So, you're all going nuts over the Grand Theft Auto 4 and the upcoming film "Ironman". I wonder if the film Ironman would be getting this much pre buzz attention if Robert Downey Junior was not playing the lead character. You wouldn't think he would be the type of person to be embracing playing a superhero for his daily bread, but from what I have seen, he really seems to be enjoying it ... and good on him. Now, as for Grand Theft Auto IV? You guys really want that turned into a movie?? Yes, I know the game is now more interactive and God forbid .... a storyline (gasp) that will make users want to help their fellow man. Um, hello? Look at the titles name!
So now we have some thieving yobbo going to steal a car, while he opens the car door, he says to the poor hijacked owner *have a nice day* while the owner closes the door for him and waves politely as the car drives away. How quaint. I cannot wait to see Robert Downey Jr star in that film next year. I'll buy that for a dollar.
The Monkees second album More of the Monkees lived up to its title. It was more successful commercially, spending an amazing 70 weeks on the Billboard charts and ultimately becoming the 12th biggest selling album of all time. It had more producers and writers involved since big-shots like Carole King and Gerry Goffin, Jeff Barry and Neil Sedaka, as well as up-and-comers like Neil Diamond all grabbed for a piece of the pie after Tommy Boyce and Bobby Hart, the men who made the debut album such a smash, were elbowed out by music supervisor Don Kirshner. The album also has more fantastic songs than the debut. Tracks like "I'm a Believer," "She," "Mary, Mary," " (I'm Not Your) Stepping Stone," "Look Out (Here Comes Tomorrow)," "Your Auntie Grizelda," and "Sometime in the Morning" are on just about every Monkees hits collection and, apart from the novelty "Grizelda," they are among the best pop/rock heard in the '60s or any decade since.
The band themselves still had relatively little involvement in the recording process, apart from providing the vocals along with Mike Nesmith's writing and producing of two tracks (the hair-raising rocker "Mary, Mary" and the folk-rock gem "The Kind of Girl I Could Love"). In fact, they were on tour when the album was released and had to go to the record shop and buy copies for themselves. As with the first album though, it really doesn't matter who was involved when the finished product is this great. Listen to Micky Dolenz and the studio musicians rip through "Stepping Stone" or smolder through "She," listen to the powerful grooves of "Mary, Mary" or the heartfelt playing and singing on "Sometime in the Morning" and dare to say the Monkees weren't a real band. They were! The tracks on More of the Monkees (with the exception of the aforementioned "Your Auntie Grizelda " and the sickly sweet "The Day We Fell in Love," which regrettably introduces the smarmy side of Davy Jones) stand up to the work of any other pop band operating in 1967. Real or fabricated,theMonkees rate with any pop band of their era and More of the Monkees solidifies that position. ~ [Tim Sendra, All Music Guide]
I must say, the artwork by MonkeesArt is exceptional & professional, click here to see the rest so Sara's gallery (maybe ,she might even sell them to the market)
Within weeks of the release of More of The Monkees, Nesmith lobbied successfully with the group's creators, Bob Rafelson and Bert Schneider, for The Monkees to be allowed to play their instruments on all forthcoming records, effectively giving the quartet clear and complete artistic control. To make his point clear to Kirshner, who was balking at the idea, Nesmith proceeded to punch a hole in the wall of the Beverly Hills Hotel during a group meeting with Kirshner and Colgems lawyer Herb Moelis; this outburst came after Moelis snapped to Nesmith "You'd better read your contract," when Nesmith threatened to quit. Kirshner was later unceremoniously dumped from the project altogether. The source of the Monkees' ire over the album was less the musical content than the way it was created and released (without their input or knowledge), as Micky Dolenz would acknowledge in liner-note interviews for the album's later re-releases. The cover photo, montaged together from pictures of the band wearing JC Penney clothes, also did not sit well with them. ~ [Wikipedia]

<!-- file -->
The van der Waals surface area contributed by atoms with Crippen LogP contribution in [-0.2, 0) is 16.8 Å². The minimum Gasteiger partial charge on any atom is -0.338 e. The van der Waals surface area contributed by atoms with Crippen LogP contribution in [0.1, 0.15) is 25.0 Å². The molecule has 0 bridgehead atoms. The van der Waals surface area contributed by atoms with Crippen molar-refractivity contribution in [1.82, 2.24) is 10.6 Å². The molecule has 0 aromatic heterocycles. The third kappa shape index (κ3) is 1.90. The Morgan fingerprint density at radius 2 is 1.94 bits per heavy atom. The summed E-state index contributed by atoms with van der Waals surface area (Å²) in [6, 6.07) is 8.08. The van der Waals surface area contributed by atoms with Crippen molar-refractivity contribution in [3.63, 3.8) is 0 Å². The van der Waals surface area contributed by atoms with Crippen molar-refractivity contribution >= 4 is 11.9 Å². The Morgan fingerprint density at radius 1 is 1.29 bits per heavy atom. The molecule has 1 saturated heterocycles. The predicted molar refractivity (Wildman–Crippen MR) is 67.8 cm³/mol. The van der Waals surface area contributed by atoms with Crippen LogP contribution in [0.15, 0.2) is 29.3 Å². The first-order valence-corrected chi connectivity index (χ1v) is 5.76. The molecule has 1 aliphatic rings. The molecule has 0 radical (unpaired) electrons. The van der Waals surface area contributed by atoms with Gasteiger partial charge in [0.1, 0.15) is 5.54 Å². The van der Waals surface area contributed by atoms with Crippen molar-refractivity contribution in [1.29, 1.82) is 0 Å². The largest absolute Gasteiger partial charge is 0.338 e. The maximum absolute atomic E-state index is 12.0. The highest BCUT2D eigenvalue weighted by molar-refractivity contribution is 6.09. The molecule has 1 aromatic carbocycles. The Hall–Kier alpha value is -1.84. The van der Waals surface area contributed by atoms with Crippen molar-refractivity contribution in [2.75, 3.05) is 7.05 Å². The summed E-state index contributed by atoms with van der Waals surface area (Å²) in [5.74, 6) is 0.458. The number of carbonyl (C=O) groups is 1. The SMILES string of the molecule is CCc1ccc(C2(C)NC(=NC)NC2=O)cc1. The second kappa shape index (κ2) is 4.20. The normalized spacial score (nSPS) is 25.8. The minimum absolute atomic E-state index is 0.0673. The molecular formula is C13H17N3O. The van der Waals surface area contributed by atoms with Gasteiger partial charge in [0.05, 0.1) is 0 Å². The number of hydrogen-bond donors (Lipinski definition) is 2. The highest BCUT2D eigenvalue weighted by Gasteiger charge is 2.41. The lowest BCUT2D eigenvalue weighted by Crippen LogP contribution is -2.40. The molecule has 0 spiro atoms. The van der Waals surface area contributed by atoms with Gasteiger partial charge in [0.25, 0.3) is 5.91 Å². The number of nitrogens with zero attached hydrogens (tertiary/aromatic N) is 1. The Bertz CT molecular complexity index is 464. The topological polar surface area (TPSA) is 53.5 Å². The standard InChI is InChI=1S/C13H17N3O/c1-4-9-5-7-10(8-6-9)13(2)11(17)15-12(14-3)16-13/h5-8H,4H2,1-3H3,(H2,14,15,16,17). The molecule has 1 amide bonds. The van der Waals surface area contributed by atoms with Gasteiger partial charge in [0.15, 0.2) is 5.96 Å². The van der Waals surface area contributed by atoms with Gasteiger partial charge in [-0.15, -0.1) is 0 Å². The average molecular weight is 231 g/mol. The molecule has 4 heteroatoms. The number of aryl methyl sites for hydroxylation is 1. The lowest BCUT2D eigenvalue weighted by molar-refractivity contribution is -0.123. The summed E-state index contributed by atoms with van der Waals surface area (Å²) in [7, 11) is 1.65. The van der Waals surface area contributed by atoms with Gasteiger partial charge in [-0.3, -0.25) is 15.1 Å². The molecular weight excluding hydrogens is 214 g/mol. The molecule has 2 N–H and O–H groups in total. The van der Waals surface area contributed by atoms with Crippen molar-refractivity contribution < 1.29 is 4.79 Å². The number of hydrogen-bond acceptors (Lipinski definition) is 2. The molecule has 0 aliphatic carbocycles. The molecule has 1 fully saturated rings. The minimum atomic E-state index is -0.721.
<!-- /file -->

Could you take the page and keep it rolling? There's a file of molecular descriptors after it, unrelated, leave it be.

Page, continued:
What does (not again) Rolling Stone think about Monkees?
With any number of punkish bar bands semi-ironically recycling "Steppin' Stone" in the late '70s, and a partially reunited Monkees touring and recording in the '80s, there's been a revisionist twist upward in appraisals of this band's slight canon. Cynically manufactured by Don Kirshner and a crew of TV producers looking to dilute A Hard Day's Night for the boob tube, Davy Jones, Michael Nesmith, Mickey Dolenz, and Peter Tork were the fill-in fab four who lip synched their way through a few seasons of sitcoms and most of their albums (on later product, they did play on some songs). Tommy Boyce and Bobby Hart, Neil Diamond, and Nesmith wrote the Monkees' 1966‚hits: "Last Train to Clarksville," "Daydream Believer," "I'm a Believer," and "Pleasant Valley Sunday." ~ [RS The New Rolling Stone Album Guide]
Lip synched? Even if they did, surley no-one has ever done that in the modern times. t.i.c
Welcome to "The Definitive 1000 Songs of All Time 1955 to 2005" & the Mellow Mix Volumes.This site is merely to question Rolling Stone Magazine's Top 500 Songs. Everyone has songs they
like and everyone has dislikes. Remember music is like clothing.. there are many styles,
so why on earth would all people want to wear jockey "Y" fronts???
Oh, & don't forget to RATE the songs. Ta